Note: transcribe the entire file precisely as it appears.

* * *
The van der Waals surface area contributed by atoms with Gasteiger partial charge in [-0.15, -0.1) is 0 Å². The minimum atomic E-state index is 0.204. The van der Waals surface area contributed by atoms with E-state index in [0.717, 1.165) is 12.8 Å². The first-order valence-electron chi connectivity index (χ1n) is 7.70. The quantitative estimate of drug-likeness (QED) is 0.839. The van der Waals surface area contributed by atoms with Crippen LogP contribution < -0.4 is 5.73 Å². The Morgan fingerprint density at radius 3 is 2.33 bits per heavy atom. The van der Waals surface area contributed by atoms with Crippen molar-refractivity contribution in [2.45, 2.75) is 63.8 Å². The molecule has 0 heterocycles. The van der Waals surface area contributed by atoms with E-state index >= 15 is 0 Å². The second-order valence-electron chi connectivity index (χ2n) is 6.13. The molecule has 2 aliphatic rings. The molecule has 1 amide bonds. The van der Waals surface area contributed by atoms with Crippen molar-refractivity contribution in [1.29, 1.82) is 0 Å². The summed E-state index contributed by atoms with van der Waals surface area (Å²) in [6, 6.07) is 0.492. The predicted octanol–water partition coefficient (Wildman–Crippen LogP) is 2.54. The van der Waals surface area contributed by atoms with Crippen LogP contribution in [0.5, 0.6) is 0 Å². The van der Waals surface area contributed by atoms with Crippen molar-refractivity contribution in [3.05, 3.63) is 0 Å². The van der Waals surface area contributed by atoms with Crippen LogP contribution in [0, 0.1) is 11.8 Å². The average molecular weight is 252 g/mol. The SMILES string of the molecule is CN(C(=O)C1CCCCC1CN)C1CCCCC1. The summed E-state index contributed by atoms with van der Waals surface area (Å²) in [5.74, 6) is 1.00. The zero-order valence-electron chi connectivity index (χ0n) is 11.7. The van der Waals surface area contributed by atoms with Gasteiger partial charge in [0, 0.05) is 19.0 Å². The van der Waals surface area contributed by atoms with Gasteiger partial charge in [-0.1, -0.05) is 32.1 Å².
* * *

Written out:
The van der Waals surface area contributed by atoms with Gasteiger partial charge in [-0.15, -0.1) is 0 Å². The minimum atomic E-state index is 0.204. The van der Waals surface area contributed by atoms with E-state index in [0.717, 1.165) is 12.8 Å². The first-order valence-electron chi connectivity index (χ1n) is 7.70. The quantitative estimate of drug-likeness (QED) is 0.839. The van der Waals surface area contributed by atoms with Crippen LogP contribution < -0.4 is 5.73 Å². The Morgan fingerprint density at radius 3 is 2.33 bits per heavy atom. The van der Waals surface area contributed by atoms with Crippen molar-refractivity contribution in [2.45, 2.75) is 63.8 Å². The molecule has 0 heterocycles. The van der Waals surface area contributed by atoms with E-state index >= 15 is 0 Å². The second-order valence-electron chi connectivity index (χ2n) is 6.13. The molecule has 2 aliphatic rings. The molecule has 1 amide bonds. The van der Waals surface area contributed by atoms with Crippen molar-refractivity contribution in [1.29, 1.82) is 0 Å². The summed E-state index contributed by atoms with van der Waals surface area (Å²) in [6, 6.07) is 0.492. The predicted octanol–water partition coefficient (Wildman–Crippen LogP) is 2.54. The van der Waals surface area contributed by atoms with Crippen LogP contribution in [0.5, 0.6) is 0 Å². The van der Waals surface area contributed by atoms with Crippen molar-refractivity contribution in [3.05, 3.63) is 0 Å². The van der Waals surface area contributed by atoms with Crippen LogP contribution in [0, 0.1) is 11.8 Å². The average molecular weight is 252 g/mol. The SMILES string of the molecule is CN(C(=O)C1CCCCC1CN)C1CCCCC1. The summed E-state index contributed by atoms with van der Waals surface area (Å²) in [5.74, 6) is 1.00. The zero-order valence-electron chi connectivity index (χ0n) is 11.7. The van der Waals surface area contributed by atoms with Gasteiger partial charge in [0, 0.05) is 19.0 Å². The van der Waals surface area contributed by atoms with Gasteiger partial charge in [-0.1, -0.05) is 32.1 Å².